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How Oral Health Affects Your Dog’s Overall Health
How Oral Health Affects Your Dog’s Overall Health

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How Oral Health Affects Your Dog’s Overall Health

Oral care is a key component of your pet’s overall health: A smart regimen can help prevent the development of serious conditions. Keeping your pet’s teeth clean and bacteria-free results in more than just healthy teeth and fresh breath. With a little know-how and effort, you can protect your pet for a lifetime of companionship.

 

 

Practice the 3Ds

Tartar and gingivitis are the most common problems seen by veterinarians. The majority of dogs will develop these problems. Unchecked, these can lead to periodontitis and serious health concerns for your pet, up to and including, tooth loss and serious illness. But you can take action to control this and promote good oral health by incorporating the 3Ds: Daily Brushing, Dentistry. and Diet.

 

 

Daily Brushing

Daily brushing of your pet’s teeth will remove plaque and slow the development of tartar. When first beginning to brush, be gradual and make it a pleasant experience. Start by using your finger. Later, introduce a toothbrush. Be sure to praise and reassure your pet while brushing. Also, reward your pet afterward with play or a walk.

 

 

Dentistry

Talk with your veterinarian about annual or semiannual teeth cleaning—a dental prophylaxis or prophy for short. Teeth cleaning, performed by your veterinarian, is the only way to remove tartar.

 

 

Diet

Diet is important to good oral health. The mechanical, brushing action of dry, crunchy kibbles helps remove plaque and works to scrub teeth clean. Some diets also might include ingredients such as hexametaphosphate (HMP) that can help block tartar formation. Diet, daily brushing, and dentistry helps break the plaque-to- tartar cycle and optimize oral health.

  • Puppy Basics: Nutrition for Small and Toy Breeds
    Puppy Basics: Nutrition for Small and Toy Breeds

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    Puppy Basics: Nutrition for Small and Toy Breeds

    Your small- or toy-breed puppy grows rapidly in the first months of their life: Their immune system is developing, their bones are growing and their muscles are getting stronger. With all this growth, they need the right mix of nutrients to support their development. To make sure your puppy is getting the proper nutrition to protect and maintain their health and well-being, keep these key points in mind.

     

     

    What Food Should You Feed Your Small-breed Puppy?

    Research shows that puppies need up to twice as much energy as adult dogs. Because they are growing so quickly at this stage, your small-but-mighty pup needs an energy-rich, nutrient-dense small-breed dog food like IAMS™ Puppy Small Breed. Puppies also need more protein than adult dogs. High-quality animal-based protein will help your puppy create new body tissue as they grow.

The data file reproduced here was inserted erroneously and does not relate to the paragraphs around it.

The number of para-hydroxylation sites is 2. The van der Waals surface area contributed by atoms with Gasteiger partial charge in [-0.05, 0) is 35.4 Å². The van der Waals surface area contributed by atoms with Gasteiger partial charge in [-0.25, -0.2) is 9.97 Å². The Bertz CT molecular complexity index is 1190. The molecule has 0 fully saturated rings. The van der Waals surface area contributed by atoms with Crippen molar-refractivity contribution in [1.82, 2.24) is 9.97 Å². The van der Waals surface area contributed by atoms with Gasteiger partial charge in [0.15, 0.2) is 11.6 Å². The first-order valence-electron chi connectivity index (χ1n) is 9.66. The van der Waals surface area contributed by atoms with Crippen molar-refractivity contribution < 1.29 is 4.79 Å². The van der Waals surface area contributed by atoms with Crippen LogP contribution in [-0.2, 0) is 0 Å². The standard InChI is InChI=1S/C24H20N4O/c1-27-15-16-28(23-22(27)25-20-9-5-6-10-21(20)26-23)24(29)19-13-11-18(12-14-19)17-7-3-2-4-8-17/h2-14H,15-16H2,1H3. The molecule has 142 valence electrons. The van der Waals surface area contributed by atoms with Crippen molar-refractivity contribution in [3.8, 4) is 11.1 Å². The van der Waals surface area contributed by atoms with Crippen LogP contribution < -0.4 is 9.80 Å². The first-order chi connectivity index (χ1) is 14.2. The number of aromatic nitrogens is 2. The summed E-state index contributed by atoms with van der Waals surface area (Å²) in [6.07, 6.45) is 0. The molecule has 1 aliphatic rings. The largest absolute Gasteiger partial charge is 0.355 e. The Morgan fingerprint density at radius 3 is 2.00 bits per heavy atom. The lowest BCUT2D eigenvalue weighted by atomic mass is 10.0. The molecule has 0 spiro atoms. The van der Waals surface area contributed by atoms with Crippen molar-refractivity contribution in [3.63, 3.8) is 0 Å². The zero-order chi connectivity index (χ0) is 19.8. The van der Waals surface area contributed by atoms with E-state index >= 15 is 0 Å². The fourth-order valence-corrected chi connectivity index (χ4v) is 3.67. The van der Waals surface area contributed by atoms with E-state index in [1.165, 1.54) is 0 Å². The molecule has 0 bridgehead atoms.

Aside from protein, make sure these other important nutrients and ingredients are a part of your puppy's diet:
     

    • Vitamin-rich fish oils to support overall health
    • Essential vitamins and minerals to help support the immune system and help your puppy stay healthy during this critical stage of growth
    • Animal-based protein sources to help nourish growing muscles, vital organs and your puppy’s skin and coat
    • A fiber source that will help keep your puppy’s sensitive digestive system healthy, so more nutrition stays in your puppy
    • Ideal levels of calcium and phosphorus to help your puppy develop strong teeth and bones
       

    These are important building blocks of nutrition. Look for them when you choose dry or canned dog food and when you select treats.

     

     

    Why Do Small-breed Puppies Need Specialized Nutrition?

    When it comes to feeding puppies, one size does not fit all. Small-breed puppies have higher metabolism rates per pound and reach their mature adult weight faster than larger-breed puppies. And small-breed puppies need high levels of protein, fat, calcium and phosphorus to support the growth and development of their bones, muscles and other tissues. So, giving your puppy a food that supports their breed size is the easiest way to make sure they’re getting the right balance of nutrients for their growth rate.


    And remember: Small-breed puppies also have small mouths and stomachs! Make sure your puppy's food has small kibble for easy chewing. A nutrient-dense formula will help your puppy get a complete and balanced diet even though their stomach can only hold what seems like a small amount of food.

     

     

    How Much and How Often Should You Feed Your Small-breed Puppy?

    From the time your puppy is weaned until 4 months of age, you should feed your puppy two to three times a day. Check the food label guidelines to feed them the proper daily amount. After your puppy is 4 months old, feed them twice a day on a regular schedule. And make sure they always have access to fresh water, too!

     

     

    When Should You Switch Your Puppy to Adult Food?

    A small-breed puppy reaches adult weight faster than larger breeds. You can start feeding an adult dog food, such as IAMS™ Adult Small Breed, when they are around 9 to 12 months old.


    Your dog might not be thrilled about the change at first, but don't worry. You can help ease the transition by gradually introducing the adult food. Try mixing 25% of the new food with 75% of their puppy food, and then gradually change the proportions over the next three weeks until they are eating 100% adult food.

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